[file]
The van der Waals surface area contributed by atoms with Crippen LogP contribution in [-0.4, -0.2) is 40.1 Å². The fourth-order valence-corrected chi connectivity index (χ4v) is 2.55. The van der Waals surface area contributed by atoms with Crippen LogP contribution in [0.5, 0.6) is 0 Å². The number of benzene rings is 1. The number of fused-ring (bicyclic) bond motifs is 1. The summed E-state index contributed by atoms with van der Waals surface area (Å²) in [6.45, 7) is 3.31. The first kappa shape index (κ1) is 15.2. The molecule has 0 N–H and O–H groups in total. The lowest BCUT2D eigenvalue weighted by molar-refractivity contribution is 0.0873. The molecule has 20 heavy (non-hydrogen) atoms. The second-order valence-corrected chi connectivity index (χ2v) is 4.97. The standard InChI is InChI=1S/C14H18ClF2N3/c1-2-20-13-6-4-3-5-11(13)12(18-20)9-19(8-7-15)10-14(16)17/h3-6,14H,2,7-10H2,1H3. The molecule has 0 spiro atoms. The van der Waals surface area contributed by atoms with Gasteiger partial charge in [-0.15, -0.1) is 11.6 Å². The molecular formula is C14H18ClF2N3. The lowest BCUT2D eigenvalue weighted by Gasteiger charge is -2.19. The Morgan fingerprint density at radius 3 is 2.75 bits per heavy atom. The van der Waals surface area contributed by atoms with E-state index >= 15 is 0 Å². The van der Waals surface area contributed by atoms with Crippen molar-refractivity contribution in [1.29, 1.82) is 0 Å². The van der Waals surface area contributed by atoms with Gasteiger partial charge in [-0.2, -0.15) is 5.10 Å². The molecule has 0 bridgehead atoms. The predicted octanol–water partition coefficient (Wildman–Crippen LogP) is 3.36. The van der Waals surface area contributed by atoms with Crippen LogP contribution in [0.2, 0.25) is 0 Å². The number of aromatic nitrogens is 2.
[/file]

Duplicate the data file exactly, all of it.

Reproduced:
The van der Waals surface area contributed by atoms with Crippen LogP contribution in [-0.4, -0.2) is 40.1 Å². The fourth-order valence-corrected chi connectivity index (χ4v) is 2.55. The van der Waals surface area contributed by atoms with Crippen LogP contribution in [0.5, 0.6) is 0 Å². The number of benzene rings is 1. The number of fused-ring (bicyclic) bond motifs is 1. The summed E-state index contributed by atoms with van der Waals surface area (Å²) in [6.45, 7) is 3.31. The first kappa shape index (κ1) is 15.2. The molecule has 0 N–H and O–H groups in total. The lowest BCUT2D eigenvalue weighted by molar-refractivity contribution is 0.0873. The molecule has 20 heavy (non-hydrogen) atoms. The second-order valence-corrected chi connectivity index (χ2v) is 4.97. The standard InChI is InChI=1S/C14H18ClF2N3/c1-2-20-13-6-4-3-5-11(13)12(18-20)9-19(8-7-15)10-14(16)17/h3-6,14H,2,7-10H2,1H3. The molecule has 0 spiro atoms. The van der Waals surface area contributed by atoms with Gasteiger partial charge in [-0.15, -0.1) is 11.6 Å². The molecular formula is C14H18ClF2N3. The lowest BCUT2D eigenvalue weighted by Gasteiger charge is -2.19. The Morgan fingerprint density at radius 3 is 2.75 bits per heavy atom. The van der Waals surface area contributed by atoms with E-state index >= 15 is 0 Å². The van der Waals surface area contributed by atoms with Crippen molar-refractivity contribution in [1.29, 1.82) is 0 Å². The van der Waals surface area contributed by atoms with Gasteiger partial charge in [-0.2, -0.15) is 5.10 Å². The molecule has 0 bridgehead atoms. The predicted octanol–water partition coefficient (Wildman–Crippen LogP) is 3.36. The van der Waals surface area contributed by atoms with Crippen LogP contribution in [0.2, 0.25) is 0 Å². The number of aromatic nitrogens is 2.